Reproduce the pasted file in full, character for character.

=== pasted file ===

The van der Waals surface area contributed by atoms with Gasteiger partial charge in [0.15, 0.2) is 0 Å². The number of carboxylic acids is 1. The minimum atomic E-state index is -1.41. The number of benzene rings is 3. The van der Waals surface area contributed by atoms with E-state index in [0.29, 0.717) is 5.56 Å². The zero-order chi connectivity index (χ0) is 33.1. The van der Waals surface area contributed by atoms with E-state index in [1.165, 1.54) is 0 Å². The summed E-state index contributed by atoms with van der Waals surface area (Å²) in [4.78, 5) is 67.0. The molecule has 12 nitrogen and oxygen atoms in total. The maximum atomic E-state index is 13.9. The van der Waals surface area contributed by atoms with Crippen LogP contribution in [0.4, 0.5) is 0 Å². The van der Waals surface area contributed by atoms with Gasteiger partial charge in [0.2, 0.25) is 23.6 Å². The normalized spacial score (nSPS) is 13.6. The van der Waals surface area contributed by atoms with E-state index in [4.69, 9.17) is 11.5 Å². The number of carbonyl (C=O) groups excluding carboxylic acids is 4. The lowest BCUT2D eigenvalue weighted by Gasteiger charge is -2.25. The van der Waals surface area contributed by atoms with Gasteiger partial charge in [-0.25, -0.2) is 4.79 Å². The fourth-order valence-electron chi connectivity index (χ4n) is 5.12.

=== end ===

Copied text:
The van der Waals surface area contributed by atoms with Gasteiger partial charge in [0.15, 0.2) is 0 Å². The number of carboxylic acids is 1. The minimum atomic E-state index is -1.41. The number of benzene rings is 3. The van der Waals surface area contributed by atoms with E-state index in [0.29, 0.717) is 5.56 Å². The zero-order chi connectivity index (χ0) is 33.1. The van der Waals surface area contributed by atoms with E-state index in [1.165, 1.54) is 0 Å². The summed E-state index contributed by atoms with van der Waals surface area (Å²) in [4.78, 5) is 67.0. The molecule has 12 nitrogen and oxygen atoms in total. The maximum atomic E-state index is 13.9. The van der Waals surface area contributed by atoms with Crippen LogP contribution in [0.4, 0.5) is 0 Å². The van der Waals surface area contributed by atoms with Gasteiger partial charge in [0.2, 0.25) is 23.6 Å². The normalized spacial score (nSPS) is 13.6. The van der Waals surface area contributed by atoms with E-state index in [4.69, 9.17) is 11.5 Å². The number of carbonyl (C=O) groups excluding carboxylic acids is 4. The lowest BCUT2D eigenvalue weighted by Gasteiger charge is -2.25. The van der Waals surface area contributed by atoms with Gasteiger partial charge in [-0.25, -0.2) is 4.79 Å². The fourth-order valence-electron chi connectivity index (χ4n) is 5.12.